Horror is a fickle genre. Make a movie too serious, it can end up unintentionally funny. Try and make an outrageous horror-comedy hybrid, it can easily be not funny at all. But the best horror movies are the ones that subvert and warp reality, showing us that the horrors of everyday life can always be worse; horror films with low budgets either tend to stick within the constraints of the genre, or try and reinvent it. Neither is easy to do. Now in its 13th year, the Spooky Movie International Horror Film Festival continues to bring some of the most buzzed about new movies in the horror genre to the D.C. area. Each year is a mixed bag‚ÄĒsometimes undiscovered gems premiere to uproarious praise, other years, duds. This year‚Äôs festival fits right in that tradition. It opens with a screening of Don Coscarelli‚Äôs 1979 classic Phantasm and also features the Nicolas Cage-starring film Mandy, which we previously reviewed and loved. Of the select films we reviewed, some were better than others, but fortunately none of them made us want to gouge our eyes out.
Directed by Patrick von Barkenberg
The best horror films are thematically subversive. They get at some uncomfortable truth about human nature, whether it‚Äôs our deepest fears or worst impulses. Blood Paradise, a new horror film from Sweden, includes transgressive imagery without much thought behind it. Director Patrick von Barkenberg focuses on Robin (AndreŐĀa Winter), a bestselling crime novelist who goes to the Swedish countryside for her latest inspiration. She meets some backward country folk, including her driver Hans Bubi (Christer Cavallius). Most of the film is a ‚Äúfish out of water‚ÄĚ premise, with Robin confronting and challenging increasingly bizarre, violent locals. It‚Äôs also an erotically tinged horror film: Robin is frequently nude for no reason other than her good looks. There is a murderer among these eccentrics, and the reveal of Blood Paradise is a complete rip-off of Hitchcock‚Äôs Psycho, right down to the costumes. The cumulative effect is a horror film made by hobbyists who mainly wanted to have fun, so any concerns over quality were secondary. (AZ)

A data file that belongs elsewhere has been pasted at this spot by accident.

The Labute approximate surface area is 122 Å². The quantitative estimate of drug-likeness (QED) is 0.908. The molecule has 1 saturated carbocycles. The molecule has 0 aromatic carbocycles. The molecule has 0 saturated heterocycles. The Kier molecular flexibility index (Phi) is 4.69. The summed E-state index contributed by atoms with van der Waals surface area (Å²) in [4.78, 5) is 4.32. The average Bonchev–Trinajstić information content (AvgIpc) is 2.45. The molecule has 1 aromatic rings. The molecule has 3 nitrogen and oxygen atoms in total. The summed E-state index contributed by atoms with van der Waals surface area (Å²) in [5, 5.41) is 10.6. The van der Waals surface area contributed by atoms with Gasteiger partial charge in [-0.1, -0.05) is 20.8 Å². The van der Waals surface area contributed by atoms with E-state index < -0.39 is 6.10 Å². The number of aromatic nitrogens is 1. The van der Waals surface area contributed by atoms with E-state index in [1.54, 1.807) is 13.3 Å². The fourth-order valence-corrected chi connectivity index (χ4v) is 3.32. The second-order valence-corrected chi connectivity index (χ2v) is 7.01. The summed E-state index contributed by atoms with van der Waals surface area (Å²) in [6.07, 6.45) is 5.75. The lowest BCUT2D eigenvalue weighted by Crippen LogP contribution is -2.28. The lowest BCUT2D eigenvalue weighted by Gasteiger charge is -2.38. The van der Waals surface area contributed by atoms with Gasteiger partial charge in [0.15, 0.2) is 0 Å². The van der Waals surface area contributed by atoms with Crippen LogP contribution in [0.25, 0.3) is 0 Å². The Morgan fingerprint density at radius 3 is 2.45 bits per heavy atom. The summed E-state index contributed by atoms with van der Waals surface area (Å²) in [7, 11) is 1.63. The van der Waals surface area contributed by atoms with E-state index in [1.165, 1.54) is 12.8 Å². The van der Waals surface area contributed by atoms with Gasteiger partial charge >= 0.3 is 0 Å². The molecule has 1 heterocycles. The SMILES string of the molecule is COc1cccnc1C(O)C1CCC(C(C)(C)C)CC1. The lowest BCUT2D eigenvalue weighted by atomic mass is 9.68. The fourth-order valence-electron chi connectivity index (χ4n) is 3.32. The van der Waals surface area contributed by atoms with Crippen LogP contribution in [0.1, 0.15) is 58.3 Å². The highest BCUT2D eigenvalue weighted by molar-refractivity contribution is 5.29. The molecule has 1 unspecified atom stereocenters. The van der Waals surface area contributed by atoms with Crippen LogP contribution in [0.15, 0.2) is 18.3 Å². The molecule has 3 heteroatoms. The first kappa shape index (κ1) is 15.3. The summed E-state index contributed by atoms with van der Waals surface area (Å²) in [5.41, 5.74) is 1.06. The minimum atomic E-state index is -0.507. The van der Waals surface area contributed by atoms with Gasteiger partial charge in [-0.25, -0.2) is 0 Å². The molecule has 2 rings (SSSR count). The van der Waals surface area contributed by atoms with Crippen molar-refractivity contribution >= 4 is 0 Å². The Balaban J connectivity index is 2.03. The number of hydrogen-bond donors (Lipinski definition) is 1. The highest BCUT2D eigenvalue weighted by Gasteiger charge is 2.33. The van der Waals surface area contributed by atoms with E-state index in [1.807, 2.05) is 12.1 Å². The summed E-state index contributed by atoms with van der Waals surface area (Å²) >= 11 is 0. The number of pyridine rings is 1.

Friday, Oct. 5 at 7:15 p.m. at the AFI Silver Theatre and Cultural Center.
The Field Guide to Evil
Directed by Ashim Ahluwalia, Can Evrenol, Severin Fiala, Veronika Franz, Katrin Geb- be, Calvin Reeder, Agnieszka Smoczynska, Peter Strickland, and Yannis Veslemes